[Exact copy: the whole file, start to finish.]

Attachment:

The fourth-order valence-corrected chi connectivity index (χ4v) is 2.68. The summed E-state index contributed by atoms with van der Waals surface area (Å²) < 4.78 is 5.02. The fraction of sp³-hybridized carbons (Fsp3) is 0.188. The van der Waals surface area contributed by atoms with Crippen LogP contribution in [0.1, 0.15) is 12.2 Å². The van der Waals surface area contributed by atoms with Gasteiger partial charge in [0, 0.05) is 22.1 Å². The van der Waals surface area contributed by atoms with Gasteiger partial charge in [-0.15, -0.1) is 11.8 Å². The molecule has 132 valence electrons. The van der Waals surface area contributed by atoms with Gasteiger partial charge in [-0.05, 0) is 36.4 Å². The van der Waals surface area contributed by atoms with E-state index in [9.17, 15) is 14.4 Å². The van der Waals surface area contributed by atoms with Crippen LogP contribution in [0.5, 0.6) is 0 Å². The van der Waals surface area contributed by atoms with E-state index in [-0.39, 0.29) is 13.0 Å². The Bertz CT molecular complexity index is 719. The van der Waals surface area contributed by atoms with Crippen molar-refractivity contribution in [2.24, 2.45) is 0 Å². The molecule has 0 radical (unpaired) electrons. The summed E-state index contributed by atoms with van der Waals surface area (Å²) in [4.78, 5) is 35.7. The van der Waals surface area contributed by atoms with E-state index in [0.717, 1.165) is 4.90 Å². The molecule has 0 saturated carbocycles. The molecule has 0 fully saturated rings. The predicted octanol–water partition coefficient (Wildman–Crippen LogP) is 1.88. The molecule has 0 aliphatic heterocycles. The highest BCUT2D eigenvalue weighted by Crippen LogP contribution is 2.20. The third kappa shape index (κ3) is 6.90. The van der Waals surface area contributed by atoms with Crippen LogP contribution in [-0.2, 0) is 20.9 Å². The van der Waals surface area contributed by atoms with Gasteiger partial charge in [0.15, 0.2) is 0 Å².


The fourth-order valence-corrected chi connectivity index (χ4v) is 2.68. The summed E-state index contributed by atoms with van der Waals surface area (Å²) < 4.78 is 5.02. The fraction of sp³-hybridized carbons (Fsp3) is 0.188. The van der Waals surface area contributed by atoms with Crippen LogP contribution in [0.1, 0.15) is 12.2 Å². The van der Waals surface area contributed by atoms with Gasteiger partial charge in [0, 0.05) is 22.1 Å². The van der Waals surface area contributed by atoms with Gasteiger partial charge in [-0.15, -0.1) is 11.8 Å². The molecule has 132 valence electrons. The van der Waals surface area contributed by atoms with Gasteiger partial charge in [-0.05, 0) is 36.4 Å². The van der Waals surface area contributed by atoms with E-state index in [9.17, 15) is 14.4 Å². The van der Waals surface area contributed by atoms with Crippen LogP contribution in [0.5, 0.6) is 0 Å². The van der Waals surface area contributed by atoms with E-state index in [-0.39, 0.29) is 13.0 Å². The Bertz CT molecular complexity index is 719. The van der Waals surface area contributed by atoms with Crippen molar-refractivity contribution in [2.24, 2.45) is 0 Å². The molecule has 0 radical (unpaired) electrons. The summed E-state index contributed by atoms with van der Waals surface area (Å²) in [4.78, 5) is 35.7. The van der Waals surface area contributed by atoms with E-state index in [0.717, 1.165) is 4.90 Å². The molecule has 0 saturated carbocycles. The molecule has 0 fully saturated rings. The predicted octanol–water partition coefficient (Wildman–Crippen LogP) is 1.88. The molecule has 0 aliphatic heterocycles. The highest BCUT2D eigenvalue weighted by Crippen LogP contribution is 2.20. The third kappa shape index (κ3) is 6.90. The van der Waals surface area contributed by atoms with Crippen LogP contribution in [-0.2, 0) is 20.9 Å². The van der Waals surface area contributed by atoms with Gasteiger partial charge in [0.15, 0.2) is 0 Å².